Does The Media Get Domestic Abuse Wrong?
Activists say more news attention is needed on the tell-tell signs of violence
Domestic violence stories involving public figures tend to stick to the same formula: "Man snaps and hits his woman." Or, "Drug-addicted man with history of abuse assaults his woman." And the classic, "Man having an affair attacks his woman."
The problem with such media coverage, say domestic abuse activists, is that too much of the focus is on what drove the abuser, rather than the challenges facing the abused. With domestic violence being a pervasive problem in the U.S., news media has a responsibility to provide Americans with information about the signs that domestic violence is taking place and the difficulties people being abused can have escaping their abusers, activists say. Without this, policy and laws can be misshapen by the misunderstanding brought about by misplaced media attention, activists say. Domestic violence, they say, deserves a media spotlight, not a snapshot.
A missed opportunity for better spotlighting the issue of domestic violence in the United States occurred last week during news coverage of Kansas City Chiefs' Jovan Belcher’s murder-suicide, which resulted in the death of his girlfriend, Kasandra Perkins, and orphaned their 3-month-old daughter, Zoe, said Jane Aoyama-Martin, executive director of the Women’s Justice Center at Pace University.
“Whenever you have a case where there is domestic violence, somehow the victim gets lost [in the news coverage,]” Aoyama-Martin told Loop 21. “We tend to hear, ‘Oh, he’s under stress’ or ‘he cracked.’ Domestic violence is a pattern of behavior that doesn’t lend itself to the six o’clock news treatment.”
That’s precisely what some media columnists noted about coverage of the Belcher case. Police in Kansas City say the 25-year-old linebacker returned home the morning of Dec. 1, after spending the night with another woman. Belcher and Perkins are said to have argued before the footballer shot Perkins, kissed their daughter goodbye, drove to Arrowhead Stadium, and fatally shot himself in front of his coaches.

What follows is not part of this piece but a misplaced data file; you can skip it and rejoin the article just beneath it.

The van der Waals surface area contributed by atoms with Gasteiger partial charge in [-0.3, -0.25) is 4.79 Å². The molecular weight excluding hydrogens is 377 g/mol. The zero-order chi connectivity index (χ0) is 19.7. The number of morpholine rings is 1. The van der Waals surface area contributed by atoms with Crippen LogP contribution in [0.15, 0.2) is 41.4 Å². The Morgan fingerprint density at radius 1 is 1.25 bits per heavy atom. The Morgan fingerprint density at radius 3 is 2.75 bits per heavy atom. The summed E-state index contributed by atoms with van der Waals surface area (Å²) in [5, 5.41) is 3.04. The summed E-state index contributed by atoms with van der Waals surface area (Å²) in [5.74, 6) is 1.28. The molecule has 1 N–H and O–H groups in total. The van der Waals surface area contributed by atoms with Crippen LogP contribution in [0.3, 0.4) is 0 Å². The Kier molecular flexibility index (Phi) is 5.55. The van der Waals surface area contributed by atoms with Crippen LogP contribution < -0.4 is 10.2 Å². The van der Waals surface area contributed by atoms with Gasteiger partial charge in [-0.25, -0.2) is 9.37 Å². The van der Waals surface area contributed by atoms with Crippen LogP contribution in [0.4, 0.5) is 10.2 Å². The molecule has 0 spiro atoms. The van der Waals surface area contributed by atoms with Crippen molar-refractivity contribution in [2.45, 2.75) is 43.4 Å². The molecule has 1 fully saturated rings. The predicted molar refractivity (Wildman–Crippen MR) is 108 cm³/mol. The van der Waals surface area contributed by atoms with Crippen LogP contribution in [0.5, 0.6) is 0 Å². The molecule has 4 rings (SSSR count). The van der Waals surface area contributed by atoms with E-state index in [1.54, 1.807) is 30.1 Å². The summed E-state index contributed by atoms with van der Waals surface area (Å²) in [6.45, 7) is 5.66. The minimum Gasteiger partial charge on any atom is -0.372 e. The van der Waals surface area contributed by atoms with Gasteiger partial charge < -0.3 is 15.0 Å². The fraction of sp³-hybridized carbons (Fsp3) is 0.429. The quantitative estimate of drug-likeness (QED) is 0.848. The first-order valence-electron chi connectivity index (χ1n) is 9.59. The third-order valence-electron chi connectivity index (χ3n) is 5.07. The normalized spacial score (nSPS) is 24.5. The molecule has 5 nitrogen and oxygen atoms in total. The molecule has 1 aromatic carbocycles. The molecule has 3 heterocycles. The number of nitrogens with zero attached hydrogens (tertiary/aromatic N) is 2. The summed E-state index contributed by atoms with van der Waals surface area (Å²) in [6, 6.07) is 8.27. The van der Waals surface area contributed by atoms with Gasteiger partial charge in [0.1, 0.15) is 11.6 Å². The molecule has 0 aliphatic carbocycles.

By Dec. 4, many news reports were playing up Belcher's stress and use of alcohol as factors in the murder-suicide. Two days prior, veteran sports broadcaster Bob Costas drew the ire of gun-rights advocates for his halftime commentary in which he linked Belcher’s actions to the need for stricter gun control. By week’s end, coverage seemed to focus on what may be the most tragic aspect of the case – 3-month-old orphan Zoe -- and the decision by the NFL to financially support her through her 23rd birthday, if she decides to go to college.
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But where was Kasandra Perkins in all of this?
The major sports broadcasts – namely NBC, CBS, ESPN and the NFL Networks – were uneven in their coverage and missed opportunities to go deeper, Richard Prince of the Maynard Institute wrote in his media column, Journal-isms, last week. Most columnists agreed that ESPN had the most successful coverage, opting to cancel lighthearted elements of its usual Sunday football broadcast to offer a more traditional news report of the Belcher incident. Others were panned for their weakness in covering breaking news or for passively mentioning the tragedy.
Robert Weintraub of the Columbia Journalism Review praised Costas for weighing in with the controversial gun control commentary.
“…For [Costas] not to weigh in when a story with so many pressing angles overlaps with football would have been far worse,” Weintraub wrote in his Full Court Press column on Thursday.